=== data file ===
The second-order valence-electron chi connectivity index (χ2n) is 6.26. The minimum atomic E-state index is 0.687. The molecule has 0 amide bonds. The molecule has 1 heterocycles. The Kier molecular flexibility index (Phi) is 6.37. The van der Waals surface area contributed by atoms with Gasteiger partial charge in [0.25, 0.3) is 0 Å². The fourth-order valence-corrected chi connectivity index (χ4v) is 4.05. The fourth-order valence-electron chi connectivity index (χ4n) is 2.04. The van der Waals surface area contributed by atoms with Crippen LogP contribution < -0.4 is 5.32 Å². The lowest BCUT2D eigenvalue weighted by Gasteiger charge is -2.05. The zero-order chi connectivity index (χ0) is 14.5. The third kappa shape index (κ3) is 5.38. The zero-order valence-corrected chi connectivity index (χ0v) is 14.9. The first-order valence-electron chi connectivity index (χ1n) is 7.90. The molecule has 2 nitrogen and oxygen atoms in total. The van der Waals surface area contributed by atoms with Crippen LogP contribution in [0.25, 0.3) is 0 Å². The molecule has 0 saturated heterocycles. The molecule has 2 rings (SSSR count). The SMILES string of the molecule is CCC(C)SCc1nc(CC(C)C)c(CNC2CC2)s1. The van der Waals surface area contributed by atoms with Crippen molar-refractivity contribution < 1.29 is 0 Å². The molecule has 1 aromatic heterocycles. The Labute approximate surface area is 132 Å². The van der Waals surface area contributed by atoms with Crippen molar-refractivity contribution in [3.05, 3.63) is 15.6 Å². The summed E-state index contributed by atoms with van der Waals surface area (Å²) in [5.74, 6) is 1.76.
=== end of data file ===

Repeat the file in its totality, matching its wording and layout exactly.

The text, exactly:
The second-order valence-electron chi connectivity index (χ2n) is 6.26. The minimum atomic E-state index is 0.687. The molecule has 0 amide bonds. The molecule has 1 heterocycles. The Kier molecular flexibility index (Phi) is 6.37. The van der Waals surface area contributed by atoms with Gasteiger partial charge in [0.25, 0.3) is 0 Å². The fourth-order valence-corrected chi connectivity index (χ4v) is 4.05. The fourth-order valence-electron chi connectivity index (χ4n) is 2.04. The van der Waals surface area contributed by atoms with Crippen LogP contribution < -0.4 is 5.32 Å². The lowest BCUT2D eigenvalue weighted by Gasteiger charge is -2.05. The zero-order chi connectivity index (χ0) is 14.5. The third kappa shape index (κ3) is 5.38. The zero-order valence-corrected chi connectivity index (χ0v) is 14.9. The first-order valence-electron chi connectivity index (χ1n) is 7.90. The molecule has 2 nitrogen and oxygen atoms in total. The van der Waals surface area contributed by atoms with Crippen LogP contribution in [0.25, 0.3) is 0 Å². The molecule has 0 saturated heterocycles. The molecule has 2 rings (SSSR count). The SMILES string of the molecule is CCC(C)SCc1nc(CC(C)C)c(CNC2CC2)s1. The van der Waals surface area contributed by atoms with Crippen molar-refractivity contribution < 1.29 is 0 Å². The molecule has 1 aromatic heterocycles. The Labute approximate surface area is 132 Å². The van der Waals surface area contributed by atoms with Crippen molar-refractivity contribution in [3.05, 3.63) is 15.6 Å². The summed E-state index contributed by atoms with van der Waals surface area (Å²) in [5.74, 6) is 1.76.